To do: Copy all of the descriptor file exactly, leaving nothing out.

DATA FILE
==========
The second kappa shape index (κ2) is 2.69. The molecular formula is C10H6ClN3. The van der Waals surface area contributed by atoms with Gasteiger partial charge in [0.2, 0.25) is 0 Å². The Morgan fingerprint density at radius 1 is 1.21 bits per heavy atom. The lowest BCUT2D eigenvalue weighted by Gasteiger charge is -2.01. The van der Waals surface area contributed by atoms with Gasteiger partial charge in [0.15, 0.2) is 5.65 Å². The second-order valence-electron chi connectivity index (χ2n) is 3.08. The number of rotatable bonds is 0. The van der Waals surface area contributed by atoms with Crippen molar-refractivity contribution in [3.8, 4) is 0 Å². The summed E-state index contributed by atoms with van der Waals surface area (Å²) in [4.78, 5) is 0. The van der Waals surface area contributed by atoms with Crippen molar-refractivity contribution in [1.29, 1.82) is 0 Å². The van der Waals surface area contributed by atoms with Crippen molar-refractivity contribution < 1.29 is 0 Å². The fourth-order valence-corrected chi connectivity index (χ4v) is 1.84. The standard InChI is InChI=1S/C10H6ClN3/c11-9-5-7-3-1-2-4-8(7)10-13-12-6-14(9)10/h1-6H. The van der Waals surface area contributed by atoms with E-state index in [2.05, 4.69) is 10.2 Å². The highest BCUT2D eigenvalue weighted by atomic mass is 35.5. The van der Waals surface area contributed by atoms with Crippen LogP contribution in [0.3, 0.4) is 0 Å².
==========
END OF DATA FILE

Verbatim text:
The second kappa shape index (κ2) is 2.69. The molecular formula is C10H6ClN3. The van der Waals surface area contributed by atoms with Gasteiger partial charge in [0.2, 0.25) is 0 Å². The Morgan fingerprint density at radius 1 is 1.21 bits per heavy atom. The lowest BCUT2D eigenvalue weighted by Gasteiger charge is -2.01. The van der Waals surface area contributed by atoms with Gasteiger partial charge in [0.15, 0.2) is 5.65 Å². The second-order valence-electron chi connectivity index (χ2n) is 3.08. The number of rotatable bonds is 0. The van der Waals surface area contributed by atoms with Crippen molar-refractivity contribution in [3.8, 4) is 0 Å². The summed E-state index contributed by atoms with van der Waals surface area (Å²) in [4.78, 5) is 0. The van der Waals surface area contributed by atoms with Crippen molar-refractivity contribution in [1.29, 1.82) is 0 Å². The van der Waals surface area contributed by atoms with Crippen molar-refractivity contribution < 1.29 is 0 Å². The fourth-order valence-corrected chi connectivity index (χ4v) is 1.84. The standard InChI is InChI=1S/C10H6ClN3/c11-9-5-7-3-1-2-4-8(7)10-13-12-6-14(9)10/h1-6H. The van der Waals surface area contributed by atoms with E-state index in [2.05, 4.69) is 10.2 Å². The highest BCUT2D eigenvalue weighted by atomic mass is 35.5. The van der Waals surface area contributed by atoms with Crippen LogP contribution in [0.3, 0.4) is 0 Å².